“For the first time in history virtually all people on earth are faced with the same, imminent common threat,” writes Jürgen Zattler for the Center fo Global Development blog in a piece called Never Let a Crisis Go To Waste.
In the midst of an unprecedented global lockdown, “there is an intensifying call for an internationally coordinated response; it is in every country’s interest to think and act globally.”
The International Finance Corporation, which is a part of the World Bank Group, will provide long-term loans to finance investments. “Generally, the multilateral institutions, such as the UN, the World Bank Group and the IMF, are too siloed from one another,” writes Zattler. “Unlike in the security sector with the UN Security Council on top, there is no overarching international governance structure that deals with economic risks.” This is nothing new.
“Several proposals to strengthen the global economic governance system have been made in the past, particularly in the context of the global financial crisis.” Zattler cites efforts by Germany’s Chancellor Angela Merkel and the UN’s Stiglitz Commission.
These proposals are long shots, he notes. “But there might be more modest steps towards strengthening global economic governance, e.g. to establish an ‘IPCC-like Panel’ on global risks, with the aim to assess global trends, to identify global threats in time, and to suggest options for collective international action.”
Gerd Müller, Germany’s Federal Minister for Economic Cooperation and Development, wanted to establish a World Crisis Committee under the leadership of the UN Secretary-General.
The World Bank would be part of the risk group, writes Zattler. “…[T]he Bank has always changed and adapted to new developments,” he writes. “Today more than ever, we need a bank that lives up to its name. One Bank for the whole world. And that is exactly how it must be set up. The Bank’s business model is based on country programs and demand from member countries.” This should not be changed, says Zattler.
The article seeks to establish how much and in what manners the coronavirus pandemic will change life on earth for humans. The author points to past cataclysms for evidence of the opportunity for drastic change.
“[A]fter the 1929 crisis countries and states began to pump-prime growth by Keynesian demand policies, thus injecting equity into their economies,” writes Kattler. “After World War II a new international order was established with the creation of the United Nations, the International Monetary Fund, and the World Bank in order to overcome the policy fragmentation of the 1930s.”
His words are echoed in a piece on the World Bank blog written by Stephane Hallegatte and Stephan Hammer. “If we get it right, the response to COVID-19 may not only minimize pain and suffering now, but can also build the foundations for a greener, safer, and more prosperous future,” the duo wrote.
Zattler emphasizes that, “we are all in this together.” In the piece, he acknowledges that “placing…economic systems into a sort of hibernation” may cause cascading effects on poor countries.
The resulting economic crisis leads to “remittances falling, depressed commodity prices, record capital outflows and a looming food crisis” leading to greater poverty.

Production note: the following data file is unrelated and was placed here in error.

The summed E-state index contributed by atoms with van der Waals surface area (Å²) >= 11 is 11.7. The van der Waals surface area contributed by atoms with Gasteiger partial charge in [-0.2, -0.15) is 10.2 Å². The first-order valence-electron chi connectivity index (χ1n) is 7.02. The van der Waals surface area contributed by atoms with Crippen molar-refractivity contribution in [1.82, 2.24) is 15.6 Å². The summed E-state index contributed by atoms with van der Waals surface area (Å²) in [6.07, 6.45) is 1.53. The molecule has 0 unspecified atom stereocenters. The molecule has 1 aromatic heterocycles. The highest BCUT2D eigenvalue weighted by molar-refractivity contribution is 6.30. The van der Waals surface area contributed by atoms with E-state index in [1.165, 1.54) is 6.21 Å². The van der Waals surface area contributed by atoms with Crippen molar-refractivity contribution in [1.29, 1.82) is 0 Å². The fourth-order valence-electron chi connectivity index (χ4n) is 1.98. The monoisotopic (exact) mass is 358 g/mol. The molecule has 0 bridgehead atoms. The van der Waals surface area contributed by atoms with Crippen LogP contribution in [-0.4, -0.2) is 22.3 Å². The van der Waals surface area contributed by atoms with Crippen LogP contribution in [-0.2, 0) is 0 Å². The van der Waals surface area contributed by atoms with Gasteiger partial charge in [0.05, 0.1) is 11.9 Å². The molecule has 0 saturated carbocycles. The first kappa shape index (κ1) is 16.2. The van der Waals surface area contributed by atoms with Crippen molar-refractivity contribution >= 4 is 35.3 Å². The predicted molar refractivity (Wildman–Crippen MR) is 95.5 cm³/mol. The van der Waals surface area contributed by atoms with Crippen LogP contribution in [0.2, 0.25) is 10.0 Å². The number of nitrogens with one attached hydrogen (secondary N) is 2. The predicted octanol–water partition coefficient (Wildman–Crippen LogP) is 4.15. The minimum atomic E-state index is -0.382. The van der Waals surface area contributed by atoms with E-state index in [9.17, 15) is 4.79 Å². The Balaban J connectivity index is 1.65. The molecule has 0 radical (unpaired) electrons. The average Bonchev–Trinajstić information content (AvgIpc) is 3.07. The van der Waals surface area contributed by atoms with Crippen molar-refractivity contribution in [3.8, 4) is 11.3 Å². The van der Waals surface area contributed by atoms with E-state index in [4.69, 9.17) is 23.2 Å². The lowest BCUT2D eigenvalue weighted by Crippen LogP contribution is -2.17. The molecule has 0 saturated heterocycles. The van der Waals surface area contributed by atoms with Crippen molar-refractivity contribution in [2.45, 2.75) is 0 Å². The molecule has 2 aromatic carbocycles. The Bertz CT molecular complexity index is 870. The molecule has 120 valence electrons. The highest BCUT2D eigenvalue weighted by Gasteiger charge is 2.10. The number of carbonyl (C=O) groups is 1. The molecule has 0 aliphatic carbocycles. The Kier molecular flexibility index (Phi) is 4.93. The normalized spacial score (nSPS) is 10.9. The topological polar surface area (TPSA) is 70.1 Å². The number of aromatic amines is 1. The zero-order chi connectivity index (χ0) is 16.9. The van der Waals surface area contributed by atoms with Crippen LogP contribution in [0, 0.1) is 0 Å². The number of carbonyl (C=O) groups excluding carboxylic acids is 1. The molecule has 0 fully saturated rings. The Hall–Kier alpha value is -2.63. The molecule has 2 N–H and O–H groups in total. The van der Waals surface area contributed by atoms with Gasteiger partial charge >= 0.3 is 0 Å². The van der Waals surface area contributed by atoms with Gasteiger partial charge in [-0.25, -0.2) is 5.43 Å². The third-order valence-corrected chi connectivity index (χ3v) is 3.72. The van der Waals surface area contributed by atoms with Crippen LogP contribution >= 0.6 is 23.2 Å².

“We need strong multilateral institutions and stronger global governance,” writes Zattler, who cites the words of the President of Ethiopia in his letter to the G20. “These challenges cannot be adequately addressed (…) by one country; they require a globally coordinated response. Just as the virus knows no border, our responses also should not know borders.”
Furthermore, as asset prices plummet and the fiscal budgets dissipating, Zattler calls for “strong counter-cyclical actors” prepared to do “whatever it takes” to manage the crisis.
Zattler highlights the need for strong public institutions as key to successful and sustainable development. “We must not only focus on efficiency, but also on resilience,” he writes, determining this will require “higher spending levels” as well as storage of “crucial products.”
Inequalities between and within countries exacerbate vulnerabilities in regards to the virus “from a lack of ICU beds and compromised immune systems in developing countries, to a lack of access to healthcare in some OECD countries.” How can this be ensured?
“To what extent those responses are coordinated internationally, or at least complementary, is still to be seen,” he said. He points to the Spring Meetings of the World Bank and the IMF as an “important test for global coordination.”
In coordination with the World Health Organization (WHO) and other UN agencies, the World Bank already has created support packages. Zattler says the first goal is to support the health sector and social security systems. “This encompasses conditional cash programs (including, hopefully, for environmental restoration) and undertaking ‘dual use”’investments that support the wider health and social systems,’ he wrote.
Debt vulnerabilities, sudden stops on capital markets and contractions of emerging and developing markets will require substantial fiscal transfers. “It is not clear yet how deep the impact of COVID-19 will be on developing countries’ economies. But – as IMF Managing Director Kristalina Georgieva put it – we should be prepared for the worst case scenarios.”